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Ontario mulls buying more electricity from Quebec

Ontario will need the extra electricity to replace capacity lost as the Darlington nuclear plant's reactors are refurbished

September 11, 2015  by The Canadian Press

QUEBEC—Ontario will look at the financial implications of buying more electricity from Quebec under an agreement to be signed Sept. 11 at a joint cabinet meeting in Quebec City.

The Canadian Press obtained a copy of an agreement between the two provinces to look at the costs of moving more hydro-electric power from Quebec to Ontario, which has some of the highest electricity rates on the continent.

The memorandum of understanding calls on the two provinces to “explore opportunities to enhance clean electricity trade in order to reduce greenhouse gas emissions and ensure system reliability and affordability.”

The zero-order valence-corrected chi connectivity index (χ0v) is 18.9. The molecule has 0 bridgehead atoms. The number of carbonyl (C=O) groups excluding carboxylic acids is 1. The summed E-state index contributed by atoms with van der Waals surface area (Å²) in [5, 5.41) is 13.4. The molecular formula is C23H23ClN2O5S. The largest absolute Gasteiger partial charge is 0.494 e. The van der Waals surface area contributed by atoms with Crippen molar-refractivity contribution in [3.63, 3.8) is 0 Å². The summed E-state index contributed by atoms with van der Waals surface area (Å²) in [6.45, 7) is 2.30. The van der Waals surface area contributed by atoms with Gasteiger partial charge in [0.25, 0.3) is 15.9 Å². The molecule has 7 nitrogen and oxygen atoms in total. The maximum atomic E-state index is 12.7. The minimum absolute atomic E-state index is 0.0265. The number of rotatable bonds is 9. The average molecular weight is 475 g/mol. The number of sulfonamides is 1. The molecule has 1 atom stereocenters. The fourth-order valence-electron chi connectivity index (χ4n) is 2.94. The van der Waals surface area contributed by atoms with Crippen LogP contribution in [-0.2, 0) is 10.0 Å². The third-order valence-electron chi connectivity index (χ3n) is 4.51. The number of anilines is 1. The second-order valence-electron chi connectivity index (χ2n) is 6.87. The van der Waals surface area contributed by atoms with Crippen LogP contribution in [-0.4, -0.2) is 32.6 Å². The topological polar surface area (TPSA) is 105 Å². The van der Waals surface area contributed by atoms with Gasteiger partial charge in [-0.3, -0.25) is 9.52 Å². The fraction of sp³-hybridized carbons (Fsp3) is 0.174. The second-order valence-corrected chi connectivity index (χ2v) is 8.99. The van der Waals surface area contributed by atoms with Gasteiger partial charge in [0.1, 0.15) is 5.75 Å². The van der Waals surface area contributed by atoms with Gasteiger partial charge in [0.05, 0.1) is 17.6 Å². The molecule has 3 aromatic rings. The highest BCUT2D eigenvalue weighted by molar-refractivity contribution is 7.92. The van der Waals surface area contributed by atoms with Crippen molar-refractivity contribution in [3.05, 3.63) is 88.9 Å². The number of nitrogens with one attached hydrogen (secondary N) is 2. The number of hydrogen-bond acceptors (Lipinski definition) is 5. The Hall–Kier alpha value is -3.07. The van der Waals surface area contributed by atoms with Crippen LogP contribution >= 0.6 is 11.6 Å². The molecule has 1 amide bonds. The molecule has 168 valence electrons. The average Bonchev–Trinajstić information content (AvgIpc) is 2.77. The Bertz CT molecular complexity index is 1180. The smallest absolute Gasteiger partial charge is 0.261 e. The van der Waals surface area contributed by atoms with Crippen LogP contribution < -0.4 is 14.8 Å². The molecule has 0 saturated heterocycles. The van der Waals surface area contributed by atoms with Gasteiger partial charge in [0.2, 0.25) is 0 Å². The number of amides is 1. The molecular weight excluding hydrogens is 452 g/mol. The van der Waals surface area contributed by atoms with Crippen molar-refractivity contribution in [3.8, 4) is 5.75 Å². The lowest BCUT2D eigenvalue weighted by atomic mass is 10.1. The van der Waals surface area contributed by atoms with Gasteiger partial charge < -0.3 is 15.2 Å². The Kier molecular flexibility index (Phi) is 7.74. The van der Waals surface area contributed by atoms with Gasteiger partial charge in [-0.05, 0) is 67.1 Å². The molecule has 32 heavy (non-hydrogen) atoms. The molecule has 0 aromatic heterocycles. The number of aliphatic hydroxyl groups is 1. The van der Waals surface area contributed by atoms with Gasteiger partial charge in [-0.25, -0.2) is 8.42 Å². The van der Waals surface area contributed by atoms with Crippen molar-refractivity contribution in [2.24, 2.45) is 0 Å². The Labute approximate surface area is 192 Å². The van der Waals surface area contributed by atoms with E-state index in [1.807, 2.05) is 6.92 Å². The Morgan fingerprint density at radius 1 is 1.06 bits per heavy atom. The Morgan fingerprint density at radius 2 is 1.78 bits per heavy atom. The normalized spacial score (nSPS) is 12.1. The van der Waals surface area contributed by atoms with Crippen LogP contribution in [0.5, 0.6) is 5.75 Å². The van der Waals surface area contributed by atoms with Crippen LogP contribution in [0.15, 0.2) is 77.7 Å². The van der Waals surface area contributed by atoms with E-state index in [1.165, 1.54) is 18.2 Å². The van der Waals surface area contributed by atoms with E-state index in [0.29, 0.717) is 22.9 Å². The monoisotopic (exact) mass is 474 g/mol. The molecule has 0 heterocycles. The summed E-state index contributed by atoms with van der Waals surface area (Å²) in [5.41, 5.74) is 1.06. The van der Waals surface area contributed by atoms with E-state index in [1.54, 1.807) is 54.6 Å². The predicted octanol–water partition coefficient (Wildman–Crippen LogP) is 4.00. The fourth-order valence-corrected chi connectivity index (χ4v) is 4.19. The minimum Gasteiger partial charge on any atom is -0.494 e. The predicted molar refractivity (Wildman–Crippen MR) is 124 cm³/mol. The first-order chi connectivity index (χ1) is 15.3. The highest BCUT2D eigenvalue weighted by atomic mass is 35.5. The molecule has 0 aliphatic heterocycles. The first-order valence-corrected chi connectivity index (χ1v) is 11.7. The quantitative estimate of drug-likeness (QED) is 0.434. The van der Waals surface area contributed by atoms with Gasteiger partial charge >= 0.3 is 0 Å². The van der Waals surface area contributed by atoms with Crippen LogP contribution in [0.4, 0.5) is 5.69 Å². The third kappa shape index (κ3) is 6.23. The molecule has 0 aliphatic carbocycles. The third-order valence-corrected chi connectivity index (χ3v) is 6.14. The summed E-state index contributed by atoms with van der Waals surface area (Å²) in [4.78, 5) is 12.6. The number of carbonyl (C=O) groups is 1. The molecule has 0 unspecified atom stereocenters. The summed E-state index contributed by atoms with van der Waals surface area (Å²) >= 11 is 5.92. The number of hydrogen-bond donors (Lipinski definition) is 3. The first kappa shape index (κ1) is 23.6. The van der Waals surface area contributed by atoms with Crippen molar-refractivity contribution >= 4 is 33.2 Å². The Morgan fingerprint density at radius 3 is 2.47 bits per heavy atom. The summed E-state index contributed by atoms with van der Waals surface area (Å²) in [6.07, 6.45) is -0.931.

Ontario already imports electricity from Quebec, but increasing the amount of power would likely require the construction of new and expensive transmission lines.


Government sources say Ontario won’t proceed with any new electricity agreements with Quebec unless it would be cheaper than generating the power itself.

Ontario will need the extra electricity to replace power generated by the Darlington nuclear plant when its reactors are refurbished.

“Ontario’s Independent Electricity System Operator and Hydro Quebec will work towards a medium-term electricity trade agreement that would provide savings to Ontario ratepayers and provide value to Quebec,” said the MOU.

Ontario’s Green Energy Act gives generous subsidies to wind and solar power producers, but those two sources provide less than three per cent of the province’s electricity. Nuclear normally generates at least 50 per cent of Ontario’s electricity, but was up to 66 per cent Sept. 10.

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